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Question

How difficult is the installation associated with any of these hitches? Is this do it yourself or are there adjustments and should it be done by a professional??
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Old 10-07-2006, 09:06 PM   #23
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You could do it...but

outthere,

You could probably install most hitch systems, but, I would recommend that you have the dealer include the hitch and installation in your AS purchase. Most of us have been able to get the dealer to "throw in" the hitch in the deal. Of course, this depends on how much of a discount you get on your trailer and the cost of the hitch you choose.

Search the forum on the subject of buying and prices paid, you will find more detail as well as some guidelines on what to expect as a fair deal.

John
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Old 10-07-2006, 09:13 PM   #24
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Quote:
Originally Posted by outthere
How difficult is the installation associated with any of these hitches? Is this do it yourself or are there adjustments and should it be done by a professional??
It can be done by self, if you are relatively mechanically inclined and can follow directions. I did my own, but I have a history of being hard headed and a perfectionist IMHO most of the "proffesional's" are some RV tech that doesn't have a clue. But there are some that can and will do it right. I have seen hitches that were "setup" by the dealer, that were so poorly done that I am suprised the person didn't have a wreck on the way home. FWIW if you get the dealer to throw in a hitch it is going to typically be what he sells not necessarily what you want.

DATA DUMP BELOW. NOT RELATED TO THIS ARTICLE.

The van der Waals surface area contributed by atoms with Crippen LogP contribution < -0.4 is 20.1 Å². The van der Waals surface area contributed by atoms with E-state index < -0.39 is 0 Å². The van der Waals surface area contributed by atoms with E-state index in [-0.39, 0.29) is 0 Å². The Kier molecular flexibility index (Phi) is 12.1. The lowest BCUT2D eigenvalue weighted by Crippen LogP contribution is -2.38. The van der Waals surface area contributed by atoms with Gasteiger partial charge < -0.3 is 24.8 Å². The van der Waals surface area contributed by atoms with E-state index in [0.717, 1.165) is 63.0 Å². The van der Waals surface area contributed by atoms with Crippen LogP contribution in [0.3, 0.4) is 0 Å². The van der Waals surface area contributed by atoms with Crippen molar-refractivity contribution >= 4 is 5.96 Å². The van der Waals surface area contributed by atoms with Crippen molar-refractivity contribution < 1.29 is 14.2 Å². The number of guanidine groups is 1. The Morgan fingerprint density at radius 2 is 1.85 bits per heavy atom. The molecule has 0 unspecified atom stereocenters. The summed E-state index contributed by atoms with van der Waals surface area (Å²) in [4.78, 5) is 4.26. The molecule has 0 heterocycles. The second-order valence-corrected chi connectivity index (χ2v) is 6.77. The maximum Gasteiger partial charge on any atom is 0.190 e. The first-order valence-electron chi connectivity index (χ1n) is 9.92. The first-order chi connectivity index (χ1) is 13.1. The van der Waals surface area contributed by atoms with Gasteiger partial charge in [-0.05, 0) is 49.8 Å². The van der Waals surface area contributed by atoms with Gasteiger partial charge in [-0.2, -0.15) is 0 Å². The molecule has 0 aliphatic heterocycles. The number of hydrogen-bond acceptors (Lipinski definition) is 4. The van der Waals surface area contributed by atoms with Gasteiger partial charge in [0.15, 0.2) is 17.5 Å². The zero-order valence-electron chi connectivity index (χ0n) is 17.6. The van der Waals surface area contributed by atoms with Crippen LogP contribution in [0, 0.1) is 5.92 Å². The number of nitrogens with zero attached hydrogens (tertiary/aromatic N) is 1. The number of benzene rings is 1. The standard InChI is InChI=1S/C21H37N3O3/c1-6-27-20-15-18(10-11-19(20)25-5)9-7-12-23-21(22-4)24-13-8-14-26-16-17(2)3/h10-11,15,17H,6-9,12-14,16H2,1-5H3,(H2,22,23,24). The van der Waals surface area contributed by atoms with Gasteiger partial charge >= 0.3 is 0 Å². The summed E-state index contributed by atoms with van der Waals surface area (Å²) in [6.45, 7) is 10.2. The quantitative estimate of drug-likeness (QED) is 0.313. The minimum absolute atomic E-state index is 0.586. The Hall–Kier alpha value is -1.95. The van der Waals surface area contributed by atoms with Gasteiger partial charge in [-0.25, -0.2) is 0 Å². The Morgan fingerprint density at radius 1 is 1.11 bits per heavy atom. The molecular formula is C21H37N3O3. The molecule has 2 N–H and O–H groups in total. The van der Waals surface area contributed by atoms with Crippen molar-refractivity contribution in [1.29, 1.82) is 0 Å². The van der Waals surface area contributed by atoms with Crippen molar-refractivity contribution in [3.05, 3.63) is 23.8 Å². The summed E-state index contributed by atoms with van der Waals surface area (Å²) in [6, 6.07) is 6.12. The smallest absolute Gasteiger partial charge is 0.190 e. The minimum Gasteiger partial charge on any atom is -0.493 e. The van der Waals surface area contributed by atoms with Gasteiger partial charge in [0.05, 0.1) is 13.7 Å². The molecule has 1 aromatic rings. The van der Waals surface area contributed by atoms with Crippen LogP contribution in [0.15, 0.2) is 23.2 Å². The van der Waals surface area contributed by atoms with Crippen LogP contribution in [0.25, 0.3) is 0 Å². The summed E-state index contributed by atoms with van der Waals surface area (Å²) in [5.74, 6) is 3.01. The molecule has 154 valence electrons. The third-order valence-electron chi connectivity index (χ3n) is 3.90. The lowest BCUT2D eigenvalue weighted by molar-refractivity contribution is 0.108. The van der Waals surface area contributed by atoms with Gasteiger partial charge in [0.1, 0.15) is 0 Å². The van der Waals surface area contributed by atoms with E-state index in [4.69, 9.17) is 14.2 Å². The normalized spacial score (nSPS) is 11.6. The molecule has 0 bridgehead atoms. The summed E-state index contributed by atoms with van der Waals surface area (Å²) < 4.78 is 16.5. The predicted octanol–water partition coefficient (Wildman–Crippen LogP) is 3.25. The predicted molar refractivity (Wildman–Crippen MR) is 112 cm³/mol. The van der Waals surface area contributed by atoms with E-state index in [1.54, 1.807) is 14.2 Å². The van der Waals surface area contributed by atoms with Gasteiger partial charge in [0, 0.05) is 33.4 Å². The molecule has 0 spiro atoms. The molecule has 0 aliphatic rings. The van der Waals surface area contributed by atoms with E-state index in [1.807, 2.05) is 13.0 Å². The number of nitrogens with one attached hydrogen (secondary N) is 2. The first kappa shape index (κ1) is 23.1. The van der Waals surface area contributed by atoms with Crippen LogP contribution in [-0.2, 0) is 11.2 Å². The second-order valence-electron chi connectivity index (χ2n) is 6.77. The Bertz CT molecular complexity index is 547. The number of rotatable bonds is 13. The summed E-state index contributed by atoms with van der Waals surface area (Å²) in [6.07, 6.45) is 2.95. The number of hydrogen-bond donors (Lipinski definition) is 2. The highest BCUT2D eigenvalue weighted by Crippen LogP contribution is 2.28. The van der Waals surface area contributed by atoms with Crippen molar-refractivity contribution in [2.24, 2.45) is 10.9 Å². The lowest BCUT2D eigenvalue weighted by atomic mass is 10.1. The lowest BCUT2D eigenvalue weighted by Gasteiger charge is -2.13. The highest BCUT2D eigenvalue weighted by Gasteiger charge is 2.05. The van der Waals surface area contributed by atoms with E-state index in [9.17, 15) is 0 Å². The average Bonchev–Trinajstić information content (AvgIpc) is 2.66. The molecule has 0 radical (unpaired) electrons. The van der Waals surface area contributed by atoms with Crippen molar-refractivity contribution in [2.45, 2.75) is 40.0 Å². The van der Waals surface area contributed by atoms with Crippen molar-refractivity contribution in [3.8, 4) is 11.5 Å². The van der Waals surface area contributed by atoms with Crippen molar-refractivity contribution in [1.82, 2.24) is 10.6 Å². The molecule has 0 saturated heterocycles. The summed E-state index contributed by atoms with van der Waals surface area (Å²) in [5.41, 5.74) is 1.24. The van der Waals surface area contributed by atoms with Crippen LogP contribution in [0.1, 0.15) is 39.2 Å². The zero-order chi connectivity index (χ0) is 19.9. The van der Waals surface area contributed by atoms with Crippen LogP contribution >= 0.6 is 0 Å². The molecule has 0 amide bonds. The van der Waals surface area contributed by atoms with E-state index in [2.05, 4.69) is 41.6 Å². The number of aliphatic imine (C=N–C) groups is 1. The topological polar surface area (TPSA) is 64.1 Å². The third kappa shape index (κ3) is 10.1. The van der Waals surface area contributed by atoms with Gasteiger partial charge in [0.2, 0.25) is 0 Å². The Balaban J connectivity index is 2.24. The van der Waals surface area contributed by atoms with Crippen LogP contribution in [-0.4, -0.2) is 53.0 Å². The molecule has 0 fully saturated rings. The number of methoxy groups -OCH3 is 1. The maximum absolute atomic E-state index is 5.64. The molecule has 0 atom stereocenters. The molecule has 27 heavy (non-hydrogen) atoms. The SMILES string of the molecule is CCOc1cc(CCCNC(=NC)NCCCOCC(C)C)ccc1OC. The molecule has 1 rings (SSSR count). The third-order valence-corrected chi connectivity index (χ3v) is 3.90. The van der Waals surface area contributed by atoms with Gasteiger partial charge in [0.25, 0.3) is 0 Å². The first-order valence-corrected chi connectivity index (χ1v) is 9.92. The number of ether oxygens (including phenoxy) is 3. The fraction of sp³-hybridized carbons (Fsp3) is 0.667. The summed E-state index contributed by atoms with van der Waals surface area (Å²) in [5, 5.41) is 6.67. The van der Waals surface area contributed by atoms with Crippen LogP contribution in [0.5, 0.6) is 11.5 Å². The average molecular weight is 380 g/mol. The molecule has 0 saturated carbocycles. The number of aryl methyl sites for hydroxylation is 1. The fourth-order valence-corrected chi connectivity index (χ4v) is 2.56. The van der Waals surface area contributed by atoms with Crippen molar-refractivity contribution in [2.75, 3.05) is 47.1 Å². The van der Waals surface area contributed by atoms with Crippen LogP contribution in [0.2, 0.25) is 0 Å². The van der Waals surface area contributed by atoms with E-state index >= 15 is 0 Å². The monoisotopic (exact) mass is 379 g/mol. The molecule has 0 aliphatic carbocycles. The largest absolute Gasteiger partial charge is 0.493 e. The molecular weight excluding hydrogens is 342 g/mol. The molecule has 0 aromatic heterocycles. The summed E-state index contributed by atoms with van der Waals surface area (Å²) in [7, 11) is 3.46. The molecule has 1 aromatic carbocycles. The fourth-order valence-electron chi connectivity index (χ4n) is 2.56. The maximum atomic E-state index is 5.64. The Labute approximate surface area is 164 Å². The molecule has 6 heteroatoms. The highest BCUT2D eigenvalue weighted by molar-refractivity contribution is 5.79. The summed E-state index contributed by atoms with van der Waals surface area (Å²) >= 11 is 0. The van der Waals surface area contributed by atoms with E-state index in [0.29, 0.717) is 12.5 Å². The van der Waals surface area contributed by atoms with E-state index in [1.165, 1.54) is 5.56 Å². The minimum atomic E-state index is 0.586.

Aaron
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Old 10-07-2006, 10:43 PM   #25
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Quote:
Originally Posted by outthere
Not sure if this is the right spot to post this so if there's a better place let me know. This is my first post....

I'm in the market for a "retirement" airstream. Wife and I are getting ready to sell the house and want to travel the country for a year or two. We have towed boats in the past but never a travel trailer. After looking for a couple of months we seem to have settled on the Safari line. We both like the look. Problem is, we are not sure about some things. OK....here are my questsions:

1) Planning to tow with a 2005 Toyota 4Runner with a 270HP V8 engine. Hitch is rated for 7300 pounds.
2) What weight / size trailer should I go with if I plan to do a LOT of driving all across the country....Up mountains, down mountains, high wind, etc etc? Is smaller better? 20 foot Safari is 3900 lbs UVW & 5000 GVRW, 28 is 5500 pounds UVW (Unloaded vehicle weight) and 7300 GVWR (max weight).
3) My wife and I both love the layout of the 2007 Safari 20 footer but it only has a single axle. Is a double axle a "must" on a trailer that is going to be towed a lot or is the single fine on a unit as small as 20 feet?

We would get the 20 footer in a heartbeat if it was double axle but some folks have scared us a bit and told us we should stay away from single axle.

Can somebody who has experience with these issues give me some feedback on this? I appreciate your advice and insight!
"almost" OUTTHERE